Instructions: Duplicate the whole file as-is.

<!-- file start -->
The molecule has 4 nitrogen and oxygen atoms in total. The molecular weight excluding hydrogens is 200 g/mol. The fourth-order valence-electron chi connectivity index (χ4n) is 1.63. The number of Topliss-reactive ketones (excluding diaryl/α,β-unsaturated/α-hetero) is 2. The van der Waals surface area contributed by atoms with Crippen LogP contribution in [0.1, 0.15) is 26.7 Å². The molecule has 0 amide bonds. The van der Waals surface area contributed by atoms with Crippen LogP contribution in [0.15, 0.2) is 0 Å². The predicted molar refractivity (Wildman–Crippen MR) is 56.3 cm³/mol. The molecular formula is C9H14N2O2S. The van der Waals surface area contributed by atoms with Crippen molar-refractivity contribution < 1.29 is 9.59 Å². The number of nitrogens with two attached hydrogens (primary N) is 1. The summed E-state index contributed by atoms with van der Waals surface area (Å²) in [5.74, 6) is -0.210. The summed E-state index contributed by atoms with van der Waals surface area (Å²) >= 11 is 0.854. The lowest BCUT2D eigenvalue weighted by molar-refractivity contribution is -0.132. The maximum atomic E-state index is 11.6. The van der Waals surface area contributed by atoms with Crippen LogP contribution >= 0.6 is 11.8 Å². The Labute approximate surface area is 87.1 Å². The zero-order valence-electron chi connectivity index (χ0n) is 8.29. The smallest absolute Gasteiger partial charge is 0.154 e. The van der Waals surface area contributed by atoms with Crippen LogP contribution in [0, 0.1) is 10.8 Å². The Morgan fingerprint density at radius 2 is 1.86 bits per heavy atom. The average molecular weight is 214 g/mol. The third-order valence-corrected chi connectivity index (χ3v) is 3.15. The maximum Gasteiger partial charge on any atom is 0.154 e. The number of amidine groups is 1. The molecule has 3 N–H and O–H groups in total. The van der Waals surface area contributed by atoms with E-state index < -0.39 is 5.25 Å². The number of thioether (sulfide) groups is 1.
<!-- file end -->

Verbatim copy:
The molecule has 4 nitrogen and oxygen atoms in total. The molecular weight excluding hydrogens is 200 g/mol. The fourth-order valence-electron chi connectivity index (χ4n) is 1.63. The number of Topliss-reactive ketones (excluding diaryl/α,β-unsaturated/α-hetero) is 2. The van der Waals surface area contributed by atoms with Crippen LogP contribution in [0.1, 0.15) is 26.7 Å². The molecule has 0 amide bonds. The van der Waals surface area contributed by atoms with Crippen LogP contribution in [0.15, 0.2) is 0 Å². The predicted molar refractivity (Wildman–Crippen MR) is 56.3 cm³/mol. The molecular formula is C9H14N2O2S. The van der Waals surface area contributed by atoms with Crippen molar-refractivity contribution < 1.29 is 9.59 Å². The number of nitrogens with two attached hydrogens (primary N) is 1. The summed E-state index contributed by atoms with van der Waals surface area (Å²) in [5.74, 6) is -0.210. The summed E-state index contributed by atoms with van der Waals surface area (Å²) >= 11 is 0.854. The lowest BCUT2D eigenvalue weighted by molar-refractivity contribution is -0.132. The maximum atomic E-state index is 11.6. The van der Waals surface area contributed by atoms with Crippen LogP contribution >= 0.6 is 11.8 Å². The Labute approximate surface area is 87.1 Å². The zero-order valence-electron chi connectivity index (χ0n) is 8.29. The smallest absolute Gasteiger partial charge is 0.154 e. The van der Waals surface area contributed by atoms with Crippen LogP contribution in [0, 0.1) is 10.8 Å². The Morgan fingerprint density at radius 2 is 1.86 bits per heavy atom. The average molecular weight is 214 g/mol. The third-order valence-corrected chi connectivity index (χ3v) is 3.15. The maximum Gasteiger partial charge on any atom is 0.154 e. The number of amidine groups is 1. The molecule has 3 N–H and O–H groups in total. The van der Waals surface area contributed by atoms with E-state index < -0.39 is 5.25 Å². The number of thioether (sulfide) groups is 1.